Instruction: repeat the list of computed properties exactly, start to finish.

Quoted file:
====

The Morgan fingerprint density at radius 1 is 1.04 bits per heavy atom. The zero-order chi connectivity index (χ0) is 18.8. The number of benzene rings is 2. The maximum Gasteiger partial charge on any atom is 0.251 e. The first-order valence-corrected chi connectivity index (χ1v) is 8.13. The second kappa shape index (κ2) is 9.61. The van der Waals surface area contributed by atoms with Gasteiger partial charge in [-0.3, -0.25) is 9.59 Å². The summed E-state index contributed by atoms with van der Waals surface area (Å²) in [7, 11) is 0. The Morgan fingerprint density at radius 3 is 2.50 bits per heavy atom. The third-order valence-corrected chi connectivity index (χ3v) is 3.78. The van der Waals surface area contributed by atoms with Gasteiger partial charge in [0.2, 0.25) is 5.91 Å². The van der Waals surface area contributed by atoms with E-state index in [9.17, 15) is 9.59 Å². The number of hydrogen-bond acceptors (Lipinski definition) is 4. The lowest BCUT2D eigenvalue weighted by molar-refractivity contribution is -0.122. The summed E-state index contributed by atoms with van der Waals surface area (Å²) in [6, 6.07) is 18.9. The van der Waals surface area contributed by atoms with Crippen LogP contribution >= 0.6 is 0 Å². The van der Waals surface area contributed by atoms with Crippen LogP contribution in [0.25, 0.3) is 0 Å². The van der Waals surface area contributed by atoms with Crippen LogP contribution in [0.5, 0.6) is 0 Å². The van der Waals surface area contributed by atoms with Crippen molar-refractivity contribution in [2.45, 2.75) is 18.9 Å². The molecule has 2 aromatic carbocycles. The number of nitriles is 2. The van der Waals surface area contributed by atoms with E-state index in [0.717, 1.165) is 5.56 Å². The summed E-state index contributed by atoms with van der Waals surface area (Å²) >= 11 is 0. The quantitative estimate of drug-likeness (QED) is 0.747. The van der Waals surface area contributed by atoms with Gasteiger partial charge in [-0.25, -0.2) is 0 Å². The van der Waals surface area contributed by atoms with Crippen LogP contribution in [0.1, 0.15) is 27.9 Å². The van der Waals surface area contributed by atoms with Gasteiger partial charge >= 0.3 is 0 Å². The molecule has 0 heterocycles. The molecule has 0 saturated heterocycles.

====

The Morgan fingerprint density at radius 1 is 1.04 bits per heavy atom. The zero-order chi connectivity index (χ0) is 18.8. The number of benzene rings is 2. The maximum Gasteiger partial charge on any atom is 0.251 e. The first-order valence-corrected chi connectivity index (χ1v) is 8.13. The second kappa shape index (κ2) is 9.61. The van der Waals surface area contributed by atoms with Gasteiger partial charge in [-0.3, -0.25) is 9.59 Å². The summed E-state index contributed by atoms with van der Waals surface area (Å²) in [7, 11) is 0. The Morgan fingerprint density at radius 3 is 2.50 bits per heavy atom. The third-order valence-corrected chi connectivity index (χ3v) is 3.78. The van der Waals surface area contributed by atoms with Gasteiger partial charge in [0.2, 0.25) is 5.91 Å². The van der Waals surface area contributed by atoms with E-state index in [9.17, 15) is 9.59 Å². The number of hydrogen-bond acceptors (Lipinski definition) is 4. The lowest BCUT2D eigenvalue weighted by molar-refractivity contribution is -0.122. The summed E-state index contributed by atoms with van der Waals surface area (Å²) in [6, 6.07) is 18.9. The van der Waals surface area contributed by atoms with Crippen LogP contribution >= 0.6 is 0 Å². The van der Waals surface area contributed by atoms with Crippen LogP contribution in [0.25, 0.3) is 0 Å². The van der Waals surface area contributed by atoms with Crippen LogP contribution in [0.5, 0.6) is 0 Å². The van der Waals surface area contributed by atoms with Crippen molar-refractivity contribution in [2.45, 2.75) is 18.9 Å². The molecule has 2 aromatic carbocycles. The number of nitriles is 2. The van der Waals surface area contributed by atoms with E-state index in [0.717, 1.165) is 5.56 Å². The summed E-state index contributed by atoms with van der Waals surface area (Å²) >= 11 is 0. The quantitative estimate of drug-likeness (QED) is 0.747. The van der Waals surface area contributed by atoms with Gasteiger partial charge in [-0.25, -0.2) is 0 Å². The van der Waals surface area contributed by atoms with Crippen LogP contribution in [0.1, 0.15) is 27.9 Å². The van der Waals surface area contributed by atoms with Gasteiger partial charge >= 0.3 is 0 Å². The molecule has 0 heterocycles. The molecule has 0 saturated heterocycles.